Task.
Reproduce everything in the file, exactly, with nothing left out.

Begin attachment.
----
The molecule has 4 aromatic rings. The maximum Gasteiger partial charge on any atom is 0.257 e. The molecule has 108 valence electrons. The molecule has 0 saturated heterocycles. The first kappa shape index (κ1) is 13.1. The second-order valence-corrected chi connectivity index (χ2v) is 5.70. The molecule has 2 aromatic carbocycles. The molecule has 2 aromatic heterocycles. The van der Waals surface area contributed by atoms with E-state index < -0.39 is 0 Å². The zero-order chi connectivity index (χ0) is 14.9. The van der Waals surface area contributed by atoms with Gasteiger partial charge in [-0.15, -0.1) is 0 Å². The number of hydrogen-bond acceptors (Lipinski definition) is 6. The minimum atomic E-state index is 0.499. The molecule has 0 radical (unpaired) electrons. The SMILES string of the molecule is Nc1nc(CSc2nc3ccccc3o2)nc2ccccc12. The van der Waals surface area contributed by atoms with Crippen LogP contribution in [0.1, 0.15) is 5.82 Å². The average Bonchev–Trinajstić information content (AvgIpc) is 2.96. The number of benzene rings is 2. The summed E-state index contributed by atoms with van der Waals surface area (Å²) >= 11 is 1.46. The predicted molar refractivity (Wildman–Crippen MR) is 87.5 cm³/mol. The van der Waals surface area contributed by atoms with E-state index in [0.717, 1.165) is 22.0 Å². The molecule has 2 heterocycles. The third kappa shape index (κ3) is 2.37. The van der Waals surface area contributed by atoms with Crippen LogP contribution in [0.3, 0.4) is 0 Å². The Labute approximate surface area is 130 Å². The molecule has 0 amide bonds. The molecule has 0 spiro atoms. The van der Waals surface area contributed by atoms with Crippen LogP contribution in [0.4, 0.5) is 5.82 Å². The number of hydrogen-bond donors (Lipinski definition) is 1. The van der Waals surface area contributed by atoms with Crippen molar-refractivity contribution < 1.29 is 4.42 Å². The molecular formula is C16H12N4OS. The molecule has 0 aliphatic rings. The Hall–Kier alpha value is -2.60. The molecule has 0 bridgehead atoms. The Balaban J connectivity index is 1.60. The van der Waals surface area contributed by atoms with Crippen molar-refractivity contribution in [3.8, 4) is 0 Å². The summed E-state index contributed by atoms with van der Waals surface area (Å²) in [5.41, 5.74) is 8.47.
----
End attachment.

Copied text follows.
The molecule has 4 aromatic rings. The maximum Gasteiger partial charge on any atom is 0.257 e. The molecule has 108 valence electrons. The molecule has 0 saturated heterocycles. The first kappa shape index (κ1) is 13.1. The second-order valence-corrected chi connectivity index (χ2v) is 5.70. The molecule has 2 aromatic carbocycles. The molecule has 2 aromatic heterocycles. The van der Waals surface area contributed by atoms with E-state index < -0.39 is 0 Å². The zero-order chi connectivity index (χ0) is 14.9. The van der Waals surface area contributed by atoms with Gasteiger partial charge in [-0.15, -0.1) is 0 Å². The number of hydrogen-bond acceptors (Lipinski definition) is 6. The minimum atomic E-state index is 0.499. The molecule has 0 radical (unpaired) electrons. The SMILES string of the molecule is Nc1nc(CSc2nc3ccccc3o2)nc2ccccc12. The van der Waals surface area contributed by atoms with Crippen LogP contribution in [0.1, 0.15) is 5.82 Å². The average Bonchev–Trinajstić information content (AvgIpc) is 2.96. The number of benzene rings is 2. The summed E-state index contributed by atoms with van der Waals surface area (Å²) >= 11 is 1.46. The predicted molar refractivity (Wildman–Crippen MR) is 87.5 cm³/mol. The van der Waals surface area contributed by atoms with E-state index in [0.717, 1.165) is 22.0 Å². The molecule has 2 heterocycles. The third kappa shape index (κ3) is 2.37. The van der Waals surface area contributed by atoms with Crippen LogP contribution in [0.3, 0.4) is 0 Å². The Labute approximate surface area is 130 Å². The molecule has 0 amide bonds. The molecule has 0 spiro atoms. The van der Waals surface area contributed by atoms with Crippen LogP contribution in [0.4, 0.5) is 5.82 Å². The number of hydrogen-bond donors (Lipinski definition) is 1. The van der Waals surface area contributed by atoms with Crippen molar-refractivity contribution < 1.29 is 4.42 Å². The molecular formula is C16H12N4OS. The molecule has 0 aliphatic rings. The Hall–Kier alpha value is -2.60. The molecule has 0 bridgehead atoms. The Balaban J connectivity index is 1.60. The van der Waals surface area contributed by atoms with Crippen molar-refractivity contribution in [3.8, 4) is 0 Å². The summed E-state index contributed by atoms with van der Waals surface area (Å²) in [5.41, 5.74) is 8.47.